"Compriamo le caramelle allo zoo."

Translation:We buy candies at the zoo.

June 18, 2013



I can't tell the difference between "nello zoo" and "allo zoo". I'm almost sure you guys are gonna tell me that one means "in the " and the other means "at the" but, sadly, I'm not a native English speaker so I don't really know the difference between those two too!

I have the impression that the difference between those is nothing but something gramatical, because it seems just the same.

Please, help me :(((

January 20, 2014


Firstly, really well done. I can't imagine the difficult of learning one language in another, not my mother tongue.

"Nello zoo" translates in English to "In the zoo", meaning broadly something that is inside the zoo, like the animals, the cages, the ice cream sellers.

"Allo zoo" translates as "To the zoo" meaning going towards the zoo, like walking from your home to get to the zoo.

These Italian terms can and do change their meanings in different circumstances so these comments relate directly only to "Nello zoo" and "Allo zoo" so watch out!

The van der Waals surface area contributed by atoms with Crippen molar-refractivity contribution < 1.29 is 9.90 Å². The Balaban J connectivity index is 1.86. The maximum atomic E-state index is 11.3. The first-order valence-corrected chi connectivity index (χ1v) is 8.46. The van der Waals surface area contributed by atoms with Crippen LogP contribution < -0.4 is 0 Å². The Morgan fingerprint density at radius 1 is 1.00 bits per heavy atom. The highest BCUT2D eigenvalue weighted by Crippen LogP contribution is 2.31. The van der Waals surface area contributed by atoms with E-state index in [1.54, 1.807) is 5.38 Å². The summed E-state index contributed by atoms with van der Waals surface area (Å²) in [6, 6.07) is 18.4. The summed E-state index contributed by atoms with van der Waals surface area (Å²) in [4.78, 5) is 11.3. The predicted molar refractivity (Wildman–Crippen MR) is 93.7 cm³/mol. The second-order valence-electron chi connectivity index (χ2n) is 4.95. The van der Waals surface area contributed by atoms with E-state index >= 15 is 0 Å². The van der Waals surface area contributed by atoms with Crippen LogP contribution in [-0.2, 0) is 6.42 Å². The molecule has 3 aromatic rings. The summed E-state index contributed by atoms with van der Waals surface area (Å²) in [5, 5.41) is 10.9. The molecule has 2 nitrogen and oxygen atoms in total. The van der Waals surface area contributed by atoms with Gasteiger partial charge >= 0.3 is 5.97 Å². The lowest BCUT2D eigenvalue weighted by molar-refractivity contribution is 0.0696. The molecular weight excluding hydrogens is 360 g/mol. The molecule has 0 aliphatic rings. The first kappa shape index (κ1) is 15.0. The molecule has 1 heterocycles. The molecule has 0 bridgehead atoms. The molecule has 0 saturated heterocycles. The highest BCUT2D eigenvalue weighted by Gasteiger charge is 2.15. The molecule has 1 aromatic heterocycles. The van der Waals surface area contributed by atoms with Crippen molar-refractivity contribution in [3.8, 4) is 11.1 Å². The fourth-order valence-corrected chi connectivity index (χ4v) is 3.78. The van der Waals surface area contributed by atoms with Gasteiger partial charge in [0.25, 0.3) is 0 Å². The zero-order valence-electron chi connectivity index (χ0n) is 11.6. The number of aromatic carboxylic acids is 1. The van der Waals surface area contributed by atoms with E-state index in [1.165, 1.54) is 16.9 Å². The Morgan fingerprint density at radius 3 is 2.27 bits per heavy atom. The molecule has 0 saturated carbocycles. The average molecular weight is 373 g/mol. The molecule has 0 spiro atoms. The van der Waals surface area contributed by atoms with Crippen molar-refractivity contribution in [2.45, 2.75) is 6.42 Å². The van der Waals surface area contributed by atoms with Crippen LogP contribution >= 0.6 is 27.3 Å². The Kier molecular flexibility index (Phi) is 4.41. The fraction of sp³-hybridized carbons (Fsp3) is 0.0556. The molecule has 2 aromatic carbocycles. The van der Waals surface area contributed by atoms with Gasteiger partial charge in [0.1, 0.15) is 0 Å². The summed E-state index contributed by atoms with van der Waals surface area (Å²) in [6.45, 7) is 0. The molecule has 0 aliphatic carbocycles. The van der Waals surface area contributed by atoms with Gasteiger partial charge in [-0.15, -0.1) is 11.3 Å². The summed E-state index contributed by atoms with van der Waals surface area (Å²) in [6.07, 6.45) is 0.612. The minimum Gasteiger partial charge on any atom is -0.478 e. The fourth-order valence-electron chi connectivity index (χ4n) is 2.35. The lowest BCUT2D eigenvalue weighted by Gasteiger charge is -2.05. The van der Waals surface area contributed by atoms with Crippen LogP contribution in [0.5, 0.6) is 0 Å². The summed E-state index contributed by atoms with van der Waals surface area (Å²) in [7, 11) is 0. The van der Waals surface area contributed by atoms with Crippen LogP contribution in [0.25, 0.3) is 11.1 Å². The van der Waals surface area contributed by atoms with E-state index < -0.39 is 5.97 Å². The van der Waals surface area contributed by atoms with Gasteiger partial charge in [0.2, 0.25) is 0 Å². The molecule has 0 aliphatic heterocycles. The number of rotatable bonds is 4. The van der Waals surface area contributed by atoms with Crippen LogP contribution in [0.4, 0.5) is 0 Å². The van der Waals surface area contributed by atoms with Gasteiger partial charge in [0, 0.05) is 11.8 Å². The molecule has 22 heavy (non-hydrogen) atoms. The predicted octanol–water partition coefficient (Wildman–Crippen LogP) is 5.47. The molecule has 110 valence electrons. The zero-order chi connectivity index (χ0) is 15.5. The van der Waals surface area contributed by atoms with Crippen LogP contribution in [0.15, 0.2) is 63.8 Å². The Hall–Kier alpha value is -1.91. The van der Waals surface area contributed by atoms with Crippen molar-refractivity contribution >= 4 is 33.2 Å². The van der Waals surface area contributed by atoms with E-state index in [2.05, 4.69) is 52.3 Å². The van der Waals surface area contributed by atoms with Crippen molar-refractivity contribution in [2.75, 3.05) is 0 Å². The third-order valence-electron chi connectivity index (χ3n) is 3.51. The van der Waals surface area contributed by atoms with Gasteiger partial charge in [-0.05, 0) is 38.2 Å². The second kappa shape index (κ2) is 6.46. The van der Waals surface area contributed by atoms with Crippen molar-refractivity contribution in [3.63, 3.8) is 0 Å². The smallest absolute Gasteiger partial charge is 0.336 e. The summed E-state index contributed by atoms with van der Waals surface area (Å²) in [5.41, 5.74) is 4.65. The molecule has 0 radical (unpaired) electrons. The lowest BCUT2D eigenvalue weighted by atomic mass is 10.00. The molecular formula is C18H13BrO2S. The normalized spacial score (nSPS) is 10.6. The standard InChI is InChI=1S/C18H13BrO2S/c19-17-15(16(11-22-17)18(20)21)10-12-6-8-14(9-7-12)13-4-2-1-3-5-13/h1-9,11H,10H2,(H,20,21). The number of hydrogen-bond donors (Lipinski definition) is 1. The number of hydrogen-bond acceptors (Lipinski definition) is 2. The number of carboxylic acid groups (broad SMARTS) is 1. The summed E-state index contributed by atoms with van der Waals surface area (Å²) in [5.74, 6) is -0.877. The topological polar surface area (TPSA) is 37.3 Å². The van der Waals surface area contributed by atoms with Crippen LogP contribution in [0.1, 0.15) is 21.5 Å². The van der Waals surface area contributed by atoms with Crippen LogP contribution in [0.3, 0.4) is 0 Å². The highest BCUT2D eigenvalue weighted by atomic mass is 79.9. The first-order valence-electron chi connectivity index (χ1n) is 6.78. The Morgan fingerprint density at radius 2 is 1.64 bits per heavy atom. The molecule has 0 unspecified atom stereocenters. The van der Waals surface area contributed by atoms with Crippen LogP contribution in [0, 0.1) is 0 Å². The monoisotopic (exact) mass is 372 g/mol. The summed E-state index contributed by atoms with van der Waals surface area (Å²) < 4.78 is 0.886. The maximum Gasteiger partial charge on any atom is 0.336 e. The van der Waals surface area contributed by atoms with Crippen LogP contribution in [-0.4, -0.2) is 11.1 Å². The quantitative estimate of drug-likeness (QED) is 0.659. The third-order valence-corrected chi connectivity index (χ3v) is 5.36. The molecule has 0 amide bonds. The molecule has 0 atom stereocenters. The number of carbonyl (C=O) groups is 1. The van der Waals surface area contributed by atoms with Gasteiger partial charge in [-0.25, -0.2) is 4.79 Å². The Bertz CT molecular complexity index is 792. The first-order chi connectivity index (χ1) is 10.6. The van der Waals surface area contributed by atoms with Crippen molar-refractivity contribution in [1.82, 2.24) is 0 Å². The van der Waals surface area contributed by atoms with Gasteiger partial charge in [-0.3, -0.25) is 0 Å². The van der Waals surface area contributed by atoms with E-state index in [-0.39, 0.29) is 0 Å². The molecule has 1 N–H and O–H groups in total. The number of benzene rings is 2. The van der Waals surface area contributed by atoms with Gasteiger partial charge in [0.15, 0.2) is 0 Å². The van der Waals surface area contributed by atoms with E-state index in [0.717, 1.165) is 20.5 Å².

January 20, 2014


But what about "at the zoo"? What does that "at" mean? xD Also, thank you, I endeavour ^^'

January 20, 2014


Yes, I guess "Allo zoo" also means "At the zoo". In that case it also can mean in English "I will meet you by or inside the zoo". See even English is complicated for me!

January 20, 2014


Lol, I always hated those "in", "on", "at" words, omgg, they are so dificult to comprehend XDD

January 20, 2014


As a native English speaker, "at" a place is more about the place in general while "in" a place is specific to inside a location. It's easier to understand if you're talking about something that being "in" is nearly impossible, like "I'll meet you at the big willow tree" instead of "I'll meet you in the big willow tree". It gets a slightly more complicated when you're talking about places that actually have an "indoors". In these cases, "in" literally means inside like "I'll meet you in the bank next to the teller" whereas "at" can mean inside or outside or even next to like "I'll meet you at the bank next to the entrance" which would typically be outside. So "allo zoo" being "at the zoo" could be inside the zoo, outside the zoo or even next to the zoo. Similar to the way that "sono" could refer to I or They, it will depend on the context.

January 25, 2014